The acquisition of anti-ship missiles for the RN took another twist yesterday when it was revealed that the project to procure the weapons has been resurrected after it was cancelled in November 2021. A wide-ranging and unusually candid Commons Defence Select Committee hearing on 5th July also covered a range of UK shipbuilding and procurement issues.
It was only briefly touched upon during the 2-hour hearing but the Defence Secretary said: “there is an interim plan to replace Harpoon in between what we might settle upon in the long term. I can’t provide details yet as I’m not sure when it will be put out to tender but there is a plan to do so.” Asked when it would enter service, Rear Admiral Paul Marshall interjected: “We are in negotiation now so it would be inappropriate to comment further”.
The I-SSGW project was originally initiated in March 2019 – a plan to purchase a small stock of weapons to replace the RN’s obsolete Harpoon Block IC when it went goes out of service. The £200M budget was expected to provide enough weapons to equip a few of the Type 23 frigates until the Future Cruise and Anti-Ship Weapon (FCASW) becomes available, supposedly in 2028 although most believe this timeframe is unrealistic. In late 2021, the then First Sea Lord, said the RN had abandoned I-SSGW as a “sticking paster” approach in favour of waiting and investing the money in FCASW. The subsequent war in Ukraine has laid the RN’s lack of offensive firepower increasingly bare and undoubtedly led to further reconsideration. The decision will be broadly welcomed but the issue is now how quickly the missile can be brought into service, especially at a time when global demand for complex weapons is rising rapidly.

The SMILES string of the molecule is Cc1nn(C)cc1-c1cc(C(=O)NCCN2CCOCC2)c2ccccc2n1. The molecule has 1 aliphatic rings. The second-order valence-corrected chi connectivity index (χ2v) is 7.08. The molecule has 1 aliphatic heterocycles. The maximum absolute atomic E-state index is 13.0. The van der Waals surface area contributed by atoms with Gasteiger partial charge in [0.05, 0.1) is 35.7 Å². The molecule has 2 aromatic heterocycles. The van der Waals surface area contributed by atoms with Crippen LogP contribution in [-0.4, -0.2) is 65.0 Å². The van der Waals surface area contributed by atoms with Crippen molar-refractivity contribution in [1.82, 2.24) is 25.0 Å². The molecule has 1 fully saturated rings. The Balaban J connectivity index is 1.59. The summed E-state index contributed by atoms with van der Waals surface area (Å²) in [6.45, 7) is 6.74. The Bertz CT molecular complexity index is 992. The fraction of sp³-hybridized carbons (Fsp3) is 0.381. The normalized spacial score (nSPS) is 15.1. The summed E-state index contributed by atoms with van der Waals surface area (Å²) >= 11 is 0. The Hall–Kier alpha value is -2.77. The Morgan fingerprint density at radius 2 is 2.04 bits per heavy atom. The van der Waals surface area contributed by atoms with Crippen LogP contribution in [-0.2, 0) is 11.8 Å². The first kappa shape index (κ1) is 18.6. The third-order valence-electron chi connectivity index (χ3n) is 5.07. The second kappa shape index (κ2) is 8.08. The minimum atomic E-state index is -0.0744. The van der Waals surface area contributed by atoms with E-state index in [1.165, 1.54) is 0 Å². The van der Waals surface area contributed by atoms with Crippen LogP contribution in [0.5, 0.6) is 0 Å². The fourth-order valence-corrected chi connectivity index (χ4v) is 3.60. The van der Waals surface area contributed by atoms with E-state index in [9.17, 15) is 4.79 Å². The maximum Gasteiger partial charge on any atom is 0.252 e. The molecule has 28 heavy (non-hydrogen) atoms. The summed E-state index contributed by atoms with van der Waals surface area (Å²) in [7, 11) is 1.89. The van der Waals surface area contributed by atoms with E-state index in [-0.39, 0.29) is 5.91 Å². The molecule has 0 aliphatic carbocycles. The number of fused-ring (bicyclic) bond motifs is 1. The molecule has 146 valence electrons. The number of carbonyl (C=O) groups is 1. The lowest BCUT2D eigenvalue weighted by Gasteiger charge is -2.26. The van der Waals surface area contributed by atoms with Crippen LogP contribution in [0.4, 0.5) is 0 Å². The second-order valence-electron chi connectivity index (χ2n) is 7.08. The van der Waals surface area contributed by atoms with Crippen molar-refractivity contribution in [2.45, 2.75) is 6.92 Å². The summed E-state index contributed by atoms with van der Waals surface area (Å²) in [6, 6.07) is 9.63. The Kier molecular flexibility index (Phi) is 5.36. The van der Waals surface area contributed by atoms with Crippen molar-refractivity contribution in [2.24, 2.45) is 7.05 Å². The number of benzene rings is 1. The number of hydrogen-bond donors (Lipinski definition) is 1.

The potential candidates are discussed in our previous article here. The Kongsberg/Raytheon Naval Strike Missile is thought to be the favourite but the Saab Gungnir RBS 15 Mk 4, IAI Sea Serpent Mk V or even the Lockheed Martin LRASM are contenders. A modern variant of Harpoon is a possibility but was excluded, at least from initial consideration, as it did not meet the RN’s requirement for land-attack capability.
Vice-Admiral Sir Chris Gardner, Director General (Ships) at DE&S confirmed the first Type 26 frigate, HMS Glasgow was 12 months behind schedule. This has been caused by three main issues: COVID, “Inadequate engineering maturity” and problems with the supply chain.
While the impact of COVID was unavoidable, the engineering issues are harder for BAE Systems to explain. The five OPVs built in Glasgow at an inflated price were supposed to subsidise the yard to re-baseline its shipbuilding skills. After the serious construction mistakes with HMS Forth, promises were made that “lessons would be learned” and BAES were also very keen to highlight how its digital shipyard technologies would drive efficiency. The 10-year construction plan for HMS Glasgow was already pretty leisurely. An optimist might hope that if the integration work at Scotstoun goes more smoothly than the construction phase, the ship could still meet the 2026/7 delivery schedule.